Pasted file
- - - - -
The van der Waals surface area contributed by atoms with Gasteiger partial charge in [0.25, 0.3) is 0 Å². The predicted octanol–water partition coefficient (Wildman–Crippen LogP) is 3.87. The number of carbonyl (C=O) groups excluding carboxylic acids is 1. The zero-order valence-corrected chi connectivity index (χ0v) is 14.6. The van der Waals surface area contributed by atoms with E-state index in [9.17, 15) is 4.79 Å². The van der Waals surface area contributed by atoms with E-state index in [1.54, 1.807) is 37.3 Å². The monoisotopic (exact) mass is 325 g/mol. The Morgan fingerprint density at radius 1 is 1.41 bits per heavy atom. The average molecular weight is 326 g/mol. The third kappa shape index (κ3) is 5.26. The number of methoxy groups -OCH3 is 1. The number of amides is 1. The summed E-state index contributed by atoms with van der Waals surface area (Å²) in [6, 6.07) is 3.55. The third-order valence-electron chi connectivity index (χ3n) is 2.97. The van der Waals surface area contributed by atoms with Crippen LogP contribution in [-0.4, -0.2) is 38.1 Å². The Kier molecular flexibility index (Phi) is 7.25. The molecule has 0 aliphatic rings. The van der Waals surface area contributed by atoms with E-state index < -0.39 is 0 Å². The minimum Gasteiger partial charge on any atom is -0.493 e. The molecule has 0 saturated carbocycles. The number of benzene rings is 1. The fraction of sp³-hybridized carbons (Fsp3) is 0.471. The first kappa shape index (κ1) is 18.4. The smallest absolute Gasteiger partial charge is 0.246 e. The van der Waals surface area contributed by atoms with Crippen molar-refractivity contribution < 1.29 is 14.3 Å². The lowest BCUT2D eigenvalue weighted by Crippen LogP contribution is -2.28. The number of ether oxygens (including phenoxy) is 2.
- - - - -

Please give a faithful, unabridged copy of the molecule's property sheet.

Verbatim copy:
The van der Waals surface area contributed by atoms with Gasteiger partial charge in [0.25, 0.3) is 0 Å². The predicted octanol–water partition coefficient (Wildman–Crippen LogP) is 3.87. The number of carbonyl (C=O) groups excluding carboxylic acids is 1. The zero-order valence-corrected chi connectivity index (χ0v) is 14.6. The van der Waals surface area contributed by atoms with E-state index in [9.17, 15) is 4.79 Å². The van der Waals surface area contributed by atoms with E-state index in [1.54, 1.807) is 37.3 Å². The monoisotopic (exact) mass is 325 g/mol. The Morgan fingerprint density at radius 1 is 1.41 bits per heavy atom. The average molecular weight is 326 g/mol. The third kappa shape index (κ3) is 5.26. The number of methoxy groups -OCH3 is 1. The number of amides is 1. The summed E-state index contributed by atoms with van der Waals surface area (Å²) in [6, 6.07) is 3.55. The third-order valence-electron chi connectivity index (χ3n) is 2.97. The van der Waals surface area contributed by atoms with Crippen LogP contribution in [-0.4, -0.2) is 38.1 Å². The Kier molecular flexibility index (Phi) is 7.25. The molecule has 0 aliphatic rings. The van der Waals surface area contributed by atoms with E-state index < -0.39 is 0 Å². The minimum Gasteiger partial charge on any atom is -0.493 e. The molecule has 0 saturated carbocycles. The number of benzene rings is 1. The fraction of sp³-hybridized carbons (Fsp3) is 0.471. The first kappa shape index (κ1) is 18.4. The smallest absolute Gasteiger partial charge is 0.246 e. The van der Waals surface area contributed by atoms with Crippen molar-refractivity contribution < 1.29 is 14.3 Å². The lowest BCUT2D eigenvalue weighted by Crippen LogP contribution is -2.28. The number of ether oxygens (including phenoxy) is 2.